highbrowse.ie
  Twitter Facebook
  Reviews | Gig Listings
You Say, We Say
Royseven You Say, We Say
Released 11 March 2011
Producer Andreas Herbig, Jem
Label Roadrunner
Length 36:59
Genre Alternative rock
Website http://www.royseven.com
53

You Say, We Say –the second album from Irish indie group Royseven– opens with the upbeat, radio friendly 'We Should be Lovers'. It’s a light and catchy song, a fairly standard piece of indie pop. It already received a bit of radio play on the likes of 2FM, 98FM and Spin 103.8, and is likely to get played a lot more in the coming few weeks.

However this is far from a good thing. 'We Should Be Lovers' is the kind of song that sounds great the first time but gets gradually more and more irritating on each subsequent listen. It’s not that it’s a bad song; it’s just that it hasn’t got anything really unique about. The same thing could be said for You Say, We Say as a whole. It has got some very mellow, melodic pop songs, but there is nothing about it that really sets Royseven out as a unique act.

You Say, We Say isn’t a bad album, far from it. It even has occasional moments of real quality. Probably the best song on the album is 'Channel 103 on my TV', a fast, rhythmic rock tune about a crazy evangelist TV channel persuading lonely people to send them money. The guitar riffs are catchy, while the lyrics are offbeat and pretty clever. Lines like "standing by the phone to take your call/money and all", make up for the dull and clichéd lyrics elsewhere on the album. Lead singer Paul Walsh does have a good voice, but for the most part he doesn’t get lyrics which do him justice. In particular 'We Should be Lovers' has the kind of soppy, clichéd love song lyrics that annoy rather than convey any real emotion.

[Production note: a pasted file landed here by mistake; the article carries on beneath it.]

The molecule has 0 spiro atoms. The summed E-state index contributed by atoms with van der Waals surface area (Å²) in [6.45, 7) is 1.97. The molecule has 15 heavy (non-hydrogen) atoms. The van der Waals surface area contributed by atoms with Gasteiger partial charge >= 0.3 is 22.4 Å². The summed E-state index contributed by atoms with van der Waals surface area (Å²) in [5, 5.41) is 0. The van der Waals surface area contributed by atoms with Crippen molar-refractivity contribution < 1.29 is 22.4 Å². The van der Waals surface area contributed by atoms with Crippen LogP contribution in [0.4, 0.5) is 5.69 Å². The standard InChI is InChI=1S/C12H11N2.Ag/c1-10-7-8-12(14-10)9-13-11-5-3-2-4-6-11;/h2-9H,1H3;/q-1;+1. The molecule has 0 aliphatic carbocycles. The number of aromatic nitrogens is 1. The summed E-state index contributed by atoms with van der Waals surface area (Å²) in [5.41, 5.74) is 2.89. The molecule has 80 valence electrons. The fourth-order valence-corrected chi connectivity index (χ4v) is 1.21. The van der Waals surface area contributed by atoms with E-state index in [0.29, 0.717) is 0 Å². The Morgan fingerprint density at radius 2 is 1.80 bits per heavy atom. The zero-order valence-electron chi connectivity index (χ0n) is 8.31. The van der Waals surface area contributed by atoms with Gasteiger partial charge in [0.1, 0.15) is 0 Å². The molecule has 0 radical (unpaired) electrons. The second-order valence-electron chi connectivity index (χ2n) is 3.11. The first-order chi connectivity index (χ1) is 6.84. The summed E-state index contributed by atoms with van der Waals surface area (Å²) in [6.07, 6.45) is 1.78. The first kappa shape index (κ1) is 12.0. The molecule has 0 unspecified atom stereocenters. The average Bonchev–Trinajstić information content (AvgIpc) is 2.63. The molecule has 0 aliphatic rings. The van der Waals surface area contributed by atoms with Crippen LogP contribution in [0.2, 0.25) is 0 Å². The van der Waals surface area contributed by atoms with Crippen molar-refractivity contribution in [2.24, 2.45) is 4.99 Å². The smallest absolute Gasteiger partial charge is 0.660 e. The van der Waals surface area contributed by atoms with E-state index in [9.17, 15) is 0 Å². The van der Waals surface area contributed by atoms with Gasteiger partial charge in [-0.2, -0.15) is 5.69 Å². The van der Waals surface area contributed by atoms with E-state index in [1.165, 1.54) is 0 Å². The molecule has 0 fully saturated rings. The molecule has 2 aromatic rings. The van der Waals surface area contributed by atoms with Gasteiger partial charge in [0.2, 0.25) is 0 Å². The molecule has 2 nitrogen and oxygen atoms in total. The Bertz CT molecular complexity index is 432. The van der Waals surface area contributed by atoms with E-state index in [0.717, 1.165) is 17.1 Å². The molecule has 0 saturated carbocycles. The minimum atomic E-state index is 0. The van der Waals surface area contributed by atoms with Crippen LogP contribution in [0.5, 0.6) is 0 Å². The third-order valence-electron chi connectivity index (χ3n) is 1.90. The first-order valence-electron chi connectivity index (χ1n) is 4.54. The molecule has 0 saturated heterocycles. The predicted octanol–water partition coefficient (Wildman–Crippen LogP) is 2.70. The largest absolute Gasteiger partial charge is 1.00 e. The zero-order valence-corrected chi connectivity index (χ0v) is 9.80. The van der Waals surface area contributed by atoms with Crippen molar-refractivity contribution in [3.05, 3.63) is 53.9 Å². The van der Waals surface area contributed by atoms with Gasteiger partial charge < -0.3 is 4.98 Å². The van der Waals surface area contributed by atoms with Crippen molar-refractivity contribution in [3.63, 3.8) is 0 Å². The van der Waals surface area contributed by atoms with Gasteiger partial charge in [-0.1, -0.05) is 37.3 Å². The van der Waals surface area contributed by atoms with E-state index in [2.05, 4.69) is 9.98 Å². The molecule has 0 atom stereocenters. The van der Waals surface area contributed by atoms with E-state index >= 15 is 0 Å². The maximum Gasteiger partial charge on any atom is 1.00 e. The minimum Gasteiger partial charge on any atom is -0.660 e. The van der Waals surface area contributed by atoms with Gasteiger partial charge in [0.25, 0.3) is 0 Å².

Royseven also show hints of real talent with 'You Can’t Hide That' and the title track 'You Say, We Say', although probably the best thing that could be said about these songs is that they sound like Muse, rather than being truly good songs in their own right.

Other than this there isn’t much variation on the album. None of the other songs really stand out from each other. You Say, We Say doesn’t have any genuinely bad songs on it, but there isn’t really anything that sets it apart from the crowd either. What Royseven are lacking is a definitive sound to call their own. If Two Door Cinema Club or the Blizzards were to steal one of the songs off this album I doubt too many people would really notice.

- Bernard O’Rourke